Summer Grape, Vitis aestivalis
Vitaceae or Grape Family


High-climibing woody vine, often becoming quite thick at the base of the stem. Leaves heart-shaped, coarsely toothed, sometimes deeply 3- or 5-lobed. Opposite each leaf is a tendril that wraps around other plants and helps the vine climb. Flowers are minute, greenish, in clusters along the stem, borne in late spring to early summer. Male and female flowers are borne on separate plants. Female flowers are vase-shaped with a ring of short, sterile male anthers. Male flowers have only anthers, but they are long-stalked and produce fertile pollen. Fruits are small, blue-violet, edible berries (grapes), but the plants in Wildwood seem to rarely, if ever, fruit.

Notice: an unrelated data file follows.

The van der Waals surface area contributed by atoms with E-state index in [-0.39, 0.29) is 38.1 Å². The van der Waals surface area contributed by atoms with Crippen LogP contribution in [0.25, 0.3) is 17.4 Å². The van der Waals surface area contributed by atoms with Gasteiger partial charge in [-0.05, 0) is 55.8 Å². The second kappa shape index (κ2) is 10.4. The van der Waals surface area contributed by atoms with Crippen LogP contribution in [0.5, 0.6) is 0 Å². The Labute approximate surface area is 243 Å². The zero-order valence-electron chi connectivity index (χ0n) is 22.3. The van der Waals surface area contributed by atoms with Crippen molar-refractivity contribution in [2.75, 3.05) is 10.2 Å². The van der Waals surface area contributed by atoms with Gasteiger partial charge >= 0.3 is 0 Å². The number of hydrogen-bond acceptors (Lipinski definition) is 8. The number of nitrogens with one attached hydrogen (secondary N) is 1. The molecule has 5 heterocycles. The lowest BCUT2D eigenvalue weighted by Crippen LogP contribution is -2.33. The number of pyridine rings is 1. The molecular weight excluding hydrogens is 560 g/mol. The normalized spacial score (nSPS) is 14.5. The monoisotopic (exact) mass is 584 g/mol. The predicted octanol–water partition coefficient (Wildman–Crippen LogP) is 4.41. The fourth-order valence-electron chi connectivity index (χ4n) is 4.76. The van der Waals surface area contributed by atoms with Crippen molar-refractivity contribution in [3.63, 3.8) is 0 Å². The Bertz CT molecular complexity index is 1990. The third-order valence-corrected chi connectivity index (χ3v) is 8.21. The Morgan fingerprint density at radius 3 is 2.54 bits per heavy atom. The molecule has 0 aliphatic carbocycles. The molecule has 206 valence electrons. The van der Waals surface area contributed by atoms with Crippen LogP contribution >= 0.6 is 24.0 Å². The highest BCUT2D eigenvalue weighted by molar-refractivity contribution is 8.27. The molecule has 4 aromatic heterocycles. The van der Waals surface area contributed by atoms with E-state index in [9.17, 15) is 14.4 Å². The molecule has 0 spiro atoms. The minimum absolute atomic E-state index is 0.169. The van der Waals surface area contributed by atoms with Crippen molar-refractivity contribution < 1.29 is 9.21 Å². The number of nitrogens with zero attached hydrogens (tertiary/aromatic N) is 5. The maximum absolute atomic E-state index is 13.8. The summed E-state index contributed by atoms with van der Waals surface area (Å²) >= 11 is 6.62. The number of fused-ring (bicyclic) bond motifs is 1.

Native woodland vine. Occasional in Wildwood, climbing into the trees.

The leaves, tendrils and fruits are distinctive of grapes, but different grape species are hard to tell apart. Only this species has been reported in the Park. The related Virginia Creeper also has grape-like berrries and climbs high into trees, but its leaves are divided into 5 leaflets.

Female flowers


Closeup of female flowers
Male flowers


Closeup of male flower

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